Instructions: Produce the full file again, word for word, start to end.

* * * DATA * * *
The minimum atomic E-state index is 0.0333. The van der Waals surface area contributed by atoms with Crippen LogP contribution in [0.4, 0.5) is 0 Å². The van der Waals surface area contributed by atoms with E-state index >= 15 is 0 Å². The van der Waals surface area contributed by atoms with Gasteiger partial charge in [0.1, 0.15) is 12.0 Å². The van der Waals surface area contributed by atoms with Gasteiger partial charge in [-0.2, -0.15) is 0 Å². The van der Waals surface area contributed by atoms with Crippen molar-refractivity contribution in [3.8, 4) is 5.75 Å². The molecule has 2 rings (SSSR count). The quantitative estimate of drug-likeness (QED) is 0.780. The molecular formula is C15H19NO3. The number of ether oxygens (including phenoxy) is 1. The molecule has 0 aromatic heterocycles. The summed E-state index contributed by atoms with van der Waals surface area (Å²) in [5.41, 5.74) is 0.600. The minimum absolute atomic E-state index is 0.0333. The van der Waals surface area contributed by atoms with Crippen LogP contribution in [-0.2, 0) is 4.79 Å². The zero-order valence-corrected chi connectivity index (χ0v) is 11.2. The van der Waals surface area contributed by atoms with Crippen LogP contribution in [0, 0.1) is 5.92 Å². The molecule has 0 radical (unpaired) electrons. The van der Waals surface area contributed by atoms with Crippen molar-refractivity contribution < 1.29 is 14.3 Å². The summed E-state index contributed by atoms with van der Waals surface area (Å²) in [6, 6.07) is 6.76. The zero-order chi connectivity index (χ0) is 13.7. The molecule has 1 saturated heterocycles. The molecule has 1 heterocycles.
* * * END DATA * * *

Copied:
The minimum atomic E-state index is 0.0333. The van der Waals surface area contributed by atoms with Crippen LogP contribution in [0.4, 0.5) is 0 Å². The van der Waals surface area contributed by atoms with E-state index >= 15 is 0 Å². The van der Waals surface area contributed by atoms with Gasteiger partial charge in [0.1, 0.15) is 12.0 Å². The van der Waals surface area contributed by atoms with Gasteiger partial charge in [-0.2, -0.15) is 0 Å². The van der Waals surface area contributed by atoms with Crippen molar-refractivity contribution in [3.8, 4) is 5.75 Å². The molecule has 2 rings (SSSR count). The quantitative estimate of drug-likeness (QED) is 0.780. The molecular formula is C15H19NO3. The number of ether oxygens (including phenoxy) is 1. The molecule has 0 aromatic heterocycles. The summed E-state index contributed by atoms with van der Waals surface area (Å²) in [5.41, 5.74) is 0.600. The minimum absolute atomic E-state index is 0.0333. The van der Waals surface area contributed by atoms with Crippen LogP contribution in [-0.2, 0) is 4.79 Å². The zero-order valence-corrected chi connectivity index (χ0v) is 11.2. The van der Waals surface area contributed by atoms with Crippen LogP contribution in [0, 0.1) is 5.92 Å². The molecule has 0 radical (unpaired) electrons. The van der Waals surface area contributed by atoms with Crippen molar-refractivity contribution < 1.29 is 14.3 Å². The summed E-state index contributed by atoms with van der Waals surface area (Å²) in [6, 6.07) is 6.76. The zero-order chi connectivity index (χ0) is 13.7. The molecule has 1 saturated heterocycles. The molecule has 1 heterocycles.